, Volume 54, Issue 3, pp 405–413 | Cite as

Structural and functional organization of the photosynthetic apparatus in halophytes with different strategies of salt tolerance

  • O. A. Rozentsvet
  • E. S. Bogdanova
  • L. A. Ivanova
  • L. A. Ivanov
  • G. N. Tabalenkova
  • I. G. Zakhozhiy
  • V. N. Nesterov
Original papers


The specific features of the structural and functional organisation of the photosynthetic apparatus (PSA) were studied in wild halophytes representing three strategies of salt tolerance: euhalophyte Salicornia perennans, crynohalophyte Limonium gmelinii, and glycohalophyte Artemisia santonica. The sodium content in aboveground parts of the plants corresponded to the strategy of salt tolerance. The photosynthetic cells of the euhalophyte were large and contained a higher number of chloroplasts than those in other species. In contrast, the number of cells per a leaf area unit was lower in S. perennans as compared to cryno- and glycohalophytes. Thereupon, the cell and chloroplast surface area per leaf area unit declined in the following sequence: A. santonica > L. gmelinii > S. perennans. However, the large cells of euhalophyte contained chloroplasts of larger sizes with 4- to 5-fold higher chlorophyll (Chl) content per chloroplast and Chl concentration in chloroplast volume unit. Also, chloroplasts of S. perennans were characterised by the higher content of glyco- and phospholipids. Qualitative composition of fatty acids (FA) in lipids isolated from the chloroplast-enriched fraction was similar in all three species; however, the index of unsaturation of FA was higher in glycohalophyte A. santonica than those in two other species. Under natural condition, PSA of all three halophytes showed high resistance to soil salinity. The results indicated tolerance of PSII to the photodamage in halophytes. The high rate of electron transport through PSII can be important to prevent oxidative damage of PSA in halophytes under strong light and hight temperature in vivo. Thus, the strategy of salt tolerance is provided by both the leaf anatomical structure and the ultrastructure of photosynthetic membranes, which is determined in particular by the specific composition of lipids.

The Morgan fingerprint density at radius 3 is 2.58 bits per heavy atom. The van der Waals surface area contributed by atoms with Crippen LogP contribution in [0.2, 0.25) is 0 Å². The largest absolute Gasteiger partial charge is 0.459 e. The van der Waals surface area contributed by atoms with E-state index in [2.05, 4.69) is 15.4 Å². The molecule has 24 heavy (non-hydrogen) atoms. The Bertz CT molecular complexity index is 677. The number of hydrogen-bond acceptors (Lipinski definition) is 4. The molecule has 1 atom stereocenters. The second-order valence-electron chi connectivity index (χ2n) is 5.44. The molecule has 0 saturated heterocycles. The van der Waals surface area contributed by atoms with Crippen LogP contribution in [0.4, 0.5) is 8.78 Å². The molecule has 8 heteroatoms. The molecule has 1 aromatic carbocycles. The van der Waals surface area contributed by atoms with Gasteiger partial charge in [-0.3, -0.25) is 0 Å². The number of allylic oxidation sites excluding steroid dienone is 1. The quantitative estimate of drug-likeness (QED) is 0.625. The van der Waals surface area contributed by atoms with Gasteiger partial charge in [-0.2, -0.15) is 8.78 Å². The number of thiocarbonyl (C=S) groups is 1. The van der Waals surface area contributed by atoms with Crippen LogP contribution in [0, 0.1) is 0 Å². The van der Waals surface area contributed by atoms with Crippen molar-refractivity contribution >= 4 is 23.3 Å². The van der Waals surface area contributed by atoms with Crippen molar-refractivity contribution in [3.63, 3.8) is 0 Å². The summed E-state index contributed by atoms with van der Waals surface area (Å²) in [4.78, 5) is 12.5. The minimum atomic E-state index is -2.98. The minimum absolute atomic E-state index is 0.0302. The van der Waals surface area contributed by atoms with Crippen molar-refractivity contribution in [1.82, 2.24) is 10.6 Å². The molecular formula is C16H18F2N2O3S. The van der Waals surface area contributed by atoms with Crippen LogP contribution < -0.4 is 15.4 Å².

Additional key words

chlorophyll fluorescence mesostructure photoinhibition salt stress water content 



leaf area


total cell surface areas


chloroplast surface areas per leaf area








dry mass


electron transport rate


basic fluorescence level


fatty acids


maximal fluorescence


fresh mass


steady-state fluorescence


variable fluorescence






phosphatidic acids












photosynthetic apparatus






total lipids


thin-layer chromatography


unsaturation index of fatty acids


water content


actual quantum yield of PSII


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Copyright information

© The Institute of Experimental Botany 2016

Authors and Affiliations

  • O. A. Rozentsvet
    • 1
  • E. S. Bogdanova
    • 1
  • L. A. Ivanova
    • 2
  • L. A. Ivanov
    • 2
  • G. N. Tabalenkova
    • 3
  • I. G. Zakhozhiy
    • 3
  • V. N. Nesterov
    • 1
  1. 1.Institute of Ecology of the Volga River BasinRussian Academy of SciencesTogliattiRussia
  2. 2.Botanical Garden, Ural BranchRussian Academy of SciencesYekaterinburgRussia
  3. 3.Institute of Biology, Komi Science CentreRussian Academy of SciencesSyktyvkarRussia

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